Scoop: Native birds feel no fear when facing foes
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Sarah Whitwell with the stuffed stoat and morepork she has been using to test fear responses of the North Island robin.
Endangered native birds are at risk of losing their instinct to recognise and flee mammalian enemies when moved between predator-free and predator-filled sites, says a Massey researcher.
Sarah Whitwell, a biology Masters student at Massey’s Institute of Natural Resources in Albany, designed an experiment using a pulley system to dangle a stuffed stoat and morepork at nesting North Island robins to test their fear responses. She says most robins in areas free of introduced predators such as stoats failed to get into a flap at the sight of an enemy, albeit a fake version.
Her research adds to growing evidence that native birds’ responses to mammalian predators are not genetically hard-wired.
“That’s because introduced mammal predators have been here a relatively short time, whereas native birds have been here for millions of years.”
She says already endangered native bird species would be at increased risk if moved back to wilderness sites with mammalian predators after inhabiting mammal-free conservation areas without some form of predator-recognition training.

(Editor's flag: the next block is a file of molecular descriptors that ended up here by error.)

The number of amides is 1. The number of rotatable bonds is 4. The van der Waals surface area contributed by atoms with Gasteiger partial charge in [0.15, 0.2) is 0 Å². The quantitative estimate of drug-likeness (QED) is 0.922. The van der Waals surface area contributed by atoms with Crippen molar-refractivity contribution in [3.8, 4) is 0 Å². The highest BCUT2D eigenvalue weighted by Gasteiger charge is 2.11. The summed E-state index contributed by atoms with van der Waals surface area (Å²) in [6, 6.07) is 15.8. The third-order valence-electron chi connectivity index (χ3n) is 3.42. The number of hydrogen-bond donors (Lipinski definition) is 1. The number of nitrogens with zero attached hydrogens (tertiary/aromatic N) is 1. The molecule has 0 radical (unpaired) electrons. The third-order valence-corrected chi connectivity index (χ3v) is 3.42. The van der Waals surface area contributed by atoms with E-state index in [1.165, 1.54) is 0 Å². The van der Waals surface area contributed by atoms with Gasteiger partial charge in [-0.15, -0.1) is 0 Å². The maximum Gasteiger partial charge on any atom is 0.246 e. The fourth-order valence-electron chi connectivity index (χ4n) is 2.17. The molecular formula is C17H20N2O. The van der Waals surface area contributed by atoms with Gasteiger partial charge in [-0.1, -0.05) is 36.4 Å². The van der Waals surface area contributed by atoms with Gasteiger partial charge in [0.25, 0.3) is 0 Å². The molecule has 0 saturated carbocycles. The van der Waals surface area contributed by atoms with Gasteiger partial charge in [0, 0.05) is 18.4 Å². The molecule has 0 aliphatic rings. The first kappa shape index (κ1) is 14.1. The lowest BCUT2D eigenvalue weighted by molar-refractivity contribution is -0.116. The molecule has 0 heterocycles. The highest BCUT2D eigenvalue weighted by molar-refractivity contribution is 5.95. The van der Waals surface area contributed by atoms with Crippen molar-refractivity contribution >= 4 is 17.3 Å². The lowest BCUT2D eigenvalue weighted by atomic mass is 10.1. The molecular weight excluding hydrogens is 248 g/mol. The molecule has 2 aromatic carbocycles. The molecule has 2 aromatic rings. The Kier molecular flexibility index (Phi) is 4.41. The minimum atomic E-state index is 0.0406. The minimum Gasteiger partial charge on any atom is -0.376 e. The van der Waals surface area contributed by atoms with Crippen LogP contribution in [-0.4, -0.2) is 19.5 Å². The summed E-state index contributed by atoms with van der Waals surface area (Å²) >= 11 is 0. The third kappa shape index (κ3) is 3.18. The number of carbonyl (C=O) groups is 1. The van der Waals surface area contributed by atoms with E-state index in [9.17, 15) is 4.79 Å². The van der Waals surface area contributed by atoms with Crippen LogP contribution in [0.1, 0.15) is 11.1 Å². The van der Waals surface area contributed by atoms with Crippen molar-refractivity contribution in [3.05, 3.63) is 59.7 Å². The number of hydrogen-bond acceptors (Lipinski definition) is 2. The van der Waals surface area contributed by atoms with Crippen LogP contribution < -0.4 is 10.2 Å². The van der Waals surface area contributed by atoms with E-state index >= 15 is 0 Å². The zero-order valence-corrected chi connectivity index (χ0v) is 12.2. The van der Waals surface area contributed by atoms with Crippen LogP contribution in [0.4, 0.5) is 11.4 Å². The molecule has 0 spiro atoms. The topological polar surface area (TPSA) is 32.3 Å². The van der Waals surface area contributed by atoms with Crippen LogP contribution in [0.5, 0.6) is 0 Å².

The responses of robins in predator-controlled Wenderholm Reserve and Tiritiri Matangi Island near Auckland were compared with those in the central North Island, where the birds have long co-existed with native and introduced predators.
FULL PRESS REALEASE ON SCOOP
4 December 2008
Kakapo gets boost from long-running partnership
The long-running fight to save the kakapo has received a welcome boost with the Department of Conservation, Rio Tinto Alcan NZ and Forest & Bird agreeing to extend their successful kakapo recovery partnership for a further two year term.
The agreement, first signed in 1990, helps support the Kakapo Recovery Programme and is one of the department’s longest running conservation partnerships.
The two-decade strong agreement has already injected over $3 million towards breeding programmes and predator-proof sanctuaries for the critically endangered parrot.
The kakapo remains one of New Zealand’s most vulnerable birds but the current population of just over 90 is almost double the number of birds alive when the agreement was first signed.
Minister of Conservation, Tim Groser, says the partnership shows what can be achieved when the community and private businesses throw their support behind conservation goals.
“I want to thank Rio Tinto Alcan NZ and Forest & Bird for the vision they have both shown in working with the department throughout this long-running relationship.”
“The fate of birds like the kakapo is a litmus test for the health of the forests, rivers and landscapes that underpin our tourism and business sectors.’
“Everybody – private businesses, community organisations and the public sector – has a stake in making sure we get conservation right and it is very satisfying to see this partnership extended for a further two years.”